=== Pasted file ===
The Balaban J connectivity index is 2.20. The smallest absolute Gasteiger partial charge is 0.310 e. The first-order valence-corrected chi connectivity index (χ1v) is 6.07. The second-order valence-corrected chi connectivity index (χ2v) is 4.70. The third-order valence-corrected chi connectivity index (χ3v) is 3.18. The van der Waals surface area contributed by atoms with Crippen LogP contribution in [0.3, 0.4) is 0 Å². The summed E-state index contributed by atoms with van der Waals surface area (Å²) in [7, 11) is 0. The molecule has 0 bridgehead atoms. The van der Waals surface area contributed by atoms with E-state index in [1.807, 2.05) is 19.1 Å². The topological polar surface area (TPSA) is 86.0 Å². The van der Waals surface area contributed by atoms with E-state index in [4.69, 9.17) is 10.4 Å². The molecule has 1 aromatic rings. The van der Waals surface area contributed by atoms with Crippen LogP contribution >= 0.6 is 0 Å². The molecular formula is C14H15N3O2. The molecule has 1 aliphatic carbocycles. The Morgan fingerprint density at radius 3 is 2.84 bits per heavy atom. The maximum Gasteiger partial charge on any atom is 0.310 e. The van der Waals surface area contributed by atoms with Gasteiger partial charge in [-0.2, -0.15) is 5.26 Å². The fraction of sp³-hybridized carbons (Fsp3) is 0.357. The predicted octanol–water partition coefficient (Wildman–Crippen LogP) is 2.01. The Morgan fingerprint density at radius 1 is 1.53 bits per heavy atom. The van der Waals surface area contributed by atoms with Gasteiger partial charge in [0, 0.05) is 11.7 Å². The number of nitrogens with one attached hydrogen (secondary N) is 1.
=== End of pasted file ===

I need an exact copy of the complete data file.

The Balaban J connectivity index is 2.20. The smallest absolute Gasteiger partial charge is 0.310 e. The first-order valence-corrected chi connectivity index (χ1v) is 6.07. The second-order valence-corrected chi connectivity index (χ2v) is 4.70. The third-order valence-corrected chi connectivity index (χ3v) is 3.18. The van der Waals surface area contributed by atoms with Crippen LogP contribution in [0.3, 0.4) is 0 Å². The summed E-state index contributed by atoms with van der Waals surface area (Å²) in [7, 11) is 0. The molecule has 0 bridgehead atoms. The van der Waals surface area contributed by atoms with E-state index in [1.807, 2.05) is 19.1 Å². The topological polar surface area (TPSA) is 86.0 Å². The van der Waals surface area contributed by atoms with E-state index in [4.69, 9.17) is 10.4 Å². The molecule has 1 aromatic rings. The van der Waals surface area contributed by atoms with Crippen LogP contribution >= 0.6 is 0 Å². The molecular formula is C14H15N3O2. The molecule has 1 aliphatic carbocycles. The Morgan fingerprint density at radius 3 is 2.84 bits per heavy atom. The maximum Gasteiger partial charge on any atom is 0.310 e. The van der Waals surface area contributed by atoms with Gasteiger partial charge in [-0.2, -0.15) is 5.26 Å². The fraction of sp³-hybridized carbons (Fsp3) is 0.357. The predicted octanol–water partition coefficient (Wildman–Crippen LogP) is 2.01. The Morgan fingerprint density at radius 1 is 1.53 bits per heavy atom. The van der Waals surface area contributed by atoms with Gasteiger partial charge in [0, 0.05) is 11.7 Å². The number of nitrogens with one attached hydrogen (secondary N) is 1.